Equine influenza

Equine influenza is a notifiable disease

Under Queensland legislation, if you suspect the presence of this disease in horses, you must report it to Biosecurity Queensland.

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Overview

Symptoms to look for

The main clinical signs of equine influenza (EI) are usually a sudden increase in temperature (to between 39°C and 41°C), a deep, dry, hacking cough, and a watery nasal discharge which may later become thick and smelly.

Watch a video of the clinical symptoms.

Other signs can include depression, loss of appetite, laboured breathing, and muscle pain and stiffness.

If your horse is diagnosed

Infected horses or donkeys are subject to a standstill restriction in order to prevent spread of the disease.

Affects of equine influenza on horses

Few adult horses die from equine influenza but it can kill young foals. Recovery usually occurs after a couple of weeks but horses need to be rested for a further period to avoid complications.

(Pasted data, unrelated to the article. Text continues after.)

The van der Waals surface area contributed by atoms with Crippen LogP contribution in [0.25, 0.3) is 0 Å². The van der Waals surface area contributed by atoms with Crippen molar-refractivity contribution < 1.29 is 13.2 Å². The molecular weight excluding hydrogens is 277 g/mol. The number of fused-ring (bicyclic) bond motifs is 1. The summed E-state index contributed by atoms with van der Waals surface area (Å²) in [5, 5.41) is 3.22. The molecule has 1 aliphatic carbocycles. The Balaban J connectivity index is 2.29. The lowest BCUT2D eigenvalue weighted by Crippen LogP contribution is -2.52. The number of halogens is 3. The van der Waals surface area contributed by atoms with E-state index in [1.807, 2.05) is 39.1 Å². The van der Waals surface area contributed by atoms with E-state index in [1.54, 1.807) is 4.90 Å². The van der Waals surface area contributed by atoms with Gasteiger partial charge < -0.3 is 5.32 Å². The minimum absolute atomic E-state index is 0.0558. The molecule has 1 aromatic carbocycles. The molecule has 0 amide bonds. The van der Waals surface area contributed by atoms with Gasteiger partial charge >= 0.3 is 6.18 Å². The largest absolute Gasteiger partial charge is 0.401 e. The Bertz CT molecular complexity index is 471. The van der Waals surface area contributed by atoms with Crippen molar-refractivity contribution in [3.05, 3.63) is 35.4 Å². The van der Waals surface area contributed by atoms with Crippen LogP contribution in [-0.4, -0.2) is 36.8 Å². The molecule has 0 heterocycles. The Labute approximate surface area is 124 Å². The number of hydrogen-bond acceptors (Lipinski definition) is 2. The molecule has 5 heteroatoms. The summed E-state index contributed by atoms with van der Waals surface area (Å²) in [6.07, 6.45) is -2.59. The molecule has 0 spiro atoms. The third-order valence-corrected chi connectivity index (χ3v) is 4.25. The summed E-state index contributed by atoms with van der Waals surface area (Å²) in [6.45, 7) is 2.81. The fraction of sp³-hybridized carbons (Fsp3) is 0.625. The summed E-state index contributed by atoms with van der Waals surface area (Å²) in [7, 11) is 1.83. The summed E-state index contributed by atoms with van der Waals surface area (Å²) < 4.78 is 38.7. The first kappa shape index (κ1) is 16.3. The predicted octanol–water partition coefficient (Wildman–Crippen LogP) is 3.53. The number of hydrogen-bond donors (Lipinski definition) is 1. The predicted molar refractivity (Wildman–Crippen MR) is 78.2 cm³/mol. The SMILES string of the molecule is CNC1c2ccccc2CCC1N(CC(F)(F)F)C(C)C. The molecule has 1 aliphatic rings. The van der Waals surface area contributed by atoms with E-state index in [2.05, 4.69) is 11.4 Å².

How equine influenza is spread

Equine influenza is rapidly spread through close direct contact between horses. Infected horses excrete the virus in their expired air for up to 14 days after initial infection. Coughing contributes to the spread.

Infection can also be spread via clothing, horse equipment, people, buildings that have recently housed sick horses, vehicles, floats, grooming and veterinary instruments. Anything that comes into contact with an infected horse should be carefully and thoroughly decontaminated.

The virus survives in the environment for up to 36 hours but is easily killed by cleaning and disinfection.

Outbreaks are most likely to occur when horses are gathered together.

Equine influenza in Australia

The detection of equine influenza in Australia is regarded as an emergency and every attempt will be made to eradicate the disease. National arrangements are in place to support such a response.

The first and only outbreak of equine influenza in Australia occurred in 2007 in Queensland and New South Wales.

As of 26 June 2008, Queensland is officially declared free of equine influenza. Australia is one of the very few countries in the world to fully eradicate the disease.

Can people catch equine influenza?

Humans do not get infected with equine influenza. However, humans can physically carry the virus on their skin, hair, clothing and shoes, and can therefore transfer the virus to other horses. It is vital that you shower and wash carefully, wash your hair and put on a completely fresh set of clothes (including shoes) after contact with any horses (including your own horses) that might be infected. The virus can also be physically carried on equipment and vehicles.

Last updated 22 April 2015